Personally, I think the Pollux is the more accurate and coherent sounding of the two for vocals and stringed instruments with a nice balance between clarity and smoothness. The Neptune tends to deliver a slightly more euphonic tone with the greater mid-bass weight which may prove more suitable for genres that require some low-end impact which is Pollux’s weakness.
The Comet is a uniquely designed single BA entry-level IEM from Campfire Audio. It is rated at 48Ω and 98dB. In our testing we found the Pollux to be more sensitive and needs less power than the Comet on weaker sources such as smartphones and DAPs.
The Comet is channel-agnostic meaning the cable determines left and right rather than the drivers. They are also fit agnostic in a sense you can wear them over the ear or straight down though the core design seems to prefer straight down.
The Pollux driver units are shaped for left and right specific and are not channel-agnostic. Since they come in a custom format primarily the exact fit to each ear means they are not fit agnostic and can only be worn over the ear.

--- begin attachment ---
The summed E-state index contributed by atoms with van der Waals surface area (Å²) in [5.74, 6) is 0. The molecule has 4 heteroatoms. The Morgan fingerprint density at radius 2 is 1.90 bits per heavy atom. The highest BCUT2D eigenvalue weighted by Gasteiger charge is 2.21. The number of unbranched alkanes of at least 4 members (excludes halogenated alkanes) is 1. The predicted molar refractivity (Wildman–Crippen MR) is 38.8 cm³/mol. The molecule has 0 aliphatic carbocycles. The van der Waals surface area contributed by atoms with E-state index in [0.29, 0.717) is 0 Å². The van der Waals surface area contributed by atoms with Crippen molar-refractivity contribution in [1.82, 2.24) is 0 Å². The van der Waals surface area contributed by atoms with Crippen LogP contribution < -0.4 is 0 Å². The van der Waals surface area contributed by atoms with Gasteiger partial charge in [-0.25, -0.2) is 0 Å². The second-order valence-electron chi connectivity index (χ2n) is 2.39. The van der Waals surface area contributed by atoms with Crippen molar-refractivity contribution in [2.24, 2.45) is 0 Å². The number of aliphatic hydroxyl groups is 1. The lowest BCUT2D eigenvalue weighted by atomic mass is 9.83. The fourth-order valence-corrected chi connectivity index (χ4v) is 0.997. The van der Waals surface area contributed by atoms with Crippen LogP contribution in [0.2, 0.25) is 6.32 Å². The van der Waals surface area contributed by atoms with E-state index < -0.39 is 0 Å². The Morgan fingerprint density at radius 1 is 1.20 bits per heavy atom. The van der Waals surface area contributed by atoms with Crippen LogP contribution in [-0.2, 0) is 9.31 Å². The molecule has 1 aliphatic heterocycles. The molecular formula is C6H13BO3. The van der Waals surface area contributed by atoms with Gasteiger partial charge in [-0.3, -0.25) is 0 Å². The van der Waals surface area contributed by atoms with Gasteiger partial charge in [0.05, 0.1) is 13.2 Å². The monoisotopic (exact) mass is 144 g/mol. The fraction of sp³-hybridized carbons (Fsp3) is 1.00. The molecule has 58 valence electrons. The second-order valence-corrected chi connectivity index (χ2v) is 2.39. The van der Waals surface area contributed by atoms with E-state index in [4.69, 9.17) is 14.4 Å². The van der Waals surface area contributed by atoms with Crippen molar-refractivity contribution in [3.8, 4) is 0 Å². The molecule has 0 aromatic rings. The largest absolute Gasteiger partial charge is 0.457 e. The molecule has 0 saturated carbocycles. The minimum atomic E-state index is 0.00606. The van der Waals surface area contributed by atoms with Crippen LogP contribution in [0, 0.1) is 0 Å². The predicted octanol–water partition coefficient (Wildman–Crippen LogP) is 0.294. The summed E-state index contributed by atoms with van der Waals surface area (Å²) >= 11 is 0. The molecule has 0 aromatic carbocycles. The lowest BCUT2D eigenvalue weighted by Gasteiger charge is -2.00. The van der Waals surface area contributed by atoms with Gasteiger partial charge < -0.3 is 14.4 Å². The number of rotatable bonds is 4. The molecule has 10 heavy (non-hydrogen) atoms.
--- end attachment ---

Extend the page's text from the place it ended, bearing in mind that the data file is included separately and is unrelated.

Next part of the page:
The Comets use MMCX connectors with a copper Litz lightweight black 12m cable and right angle 3.5mm jacks. The Pollux uses regular 2-pin 0.78mm connectors, an OFC Plastics One 4-wire 1.2m cable, and also has right-angle 3.5mm jacks.
The Comet is very different from the Pollux in terms of timbre and presentation. This is a more musical signature with a stronger emphasis on a thicker deeper low-end with plenty of warmth, a stronger presence region, and an upper treble with good sparkle and extension.
It pretty much dips in a lot of areas the Pollux is boosted in and vice versa. This is the type of presentation that delivers a lot of depth and height but sounds a bit less focused and more diffuse in the mids.
The Pollux, in turn, is much more vocal-focused with a cleaner presentation and more neutral timbre but lacks the depth and power of the Comet and sounds a lot more intimate as a result. It does have more lower-treble energy so it is the brighter of the two but it does not have the same level of final octave energy so slightly less sparkle.